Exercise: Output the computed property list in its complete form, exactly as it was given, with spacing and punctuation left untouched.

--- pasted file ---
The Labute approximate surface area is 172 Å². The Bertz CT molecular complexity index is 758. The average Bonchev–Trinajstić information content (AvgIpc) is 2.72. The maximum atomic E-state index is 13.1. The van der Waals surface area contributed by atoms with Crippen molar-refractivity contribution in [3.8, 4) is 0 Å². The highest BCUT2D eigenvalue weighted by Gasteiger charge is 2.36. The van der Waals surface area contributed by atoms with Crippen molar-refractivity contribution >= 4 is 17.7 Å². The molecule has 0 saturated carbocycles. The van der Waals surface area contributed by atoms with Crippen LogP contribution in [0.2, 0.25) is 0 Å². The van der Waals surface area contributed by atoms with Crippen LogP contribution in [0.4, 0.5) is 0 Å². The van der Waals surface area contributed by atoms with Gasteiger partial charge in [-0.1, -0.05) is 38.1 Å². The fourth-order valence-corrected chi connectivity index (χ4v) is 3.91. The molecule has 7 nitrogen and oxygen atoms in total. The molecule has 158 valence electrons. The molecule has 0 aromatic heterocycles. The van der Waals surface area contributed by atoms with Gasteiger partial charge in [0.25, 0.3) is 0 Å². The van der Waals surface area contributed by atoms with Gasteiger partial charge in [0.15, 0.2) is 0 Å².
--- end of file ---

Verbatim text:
The Labute approximate surface area is 172 Å². The Bertz CT molecular complexity index is 758. The average Bonchev–Trinajstić information content (AvgIpc) is 2.72. The maximum atomic E-state index is 13.1. The van der Waals surface area contributed by atoms with Crippen molar-refractivity contribution in [3.8, 4) is 0 Å². The highest BCUT2D eigenvalue weighted by Gasteiger charge is 2.36. The van der Waals surface area contributed by atoms with Crippen molar-refractivity contribution >= 4 is 17.7 Å². The molecule has 0 saturated carbocycles. The van der Waals surface area contributed by atoms with Crippen LogP contribution in [0.2, 0.25) is 0 Å². The van der Waals surface area contributed by atoms with Crippen LogP contribution in [0.4, 0.5) is 0 Å². The van der Waals surface area contributed by atoms with Gasteiger partial charge in [-0.1, -0.05) is 38.1 Å². The fourth-order valence-corrected chi connectivity index (χ4v) is 3.91. The molecule has 7 nitrogen and oxygen atoms in total. The molecule has 158 valence electrons. The molecule has 0 aromatic heterocycles. The van der Waals surface area contributed by atoms with Gasteiger partial charge in [0.25, 0.3) is 0 Å². The van der Waals surface area contributed by atoms with Gasteiger partial charge in [0.15, 0.2) is 0 Å².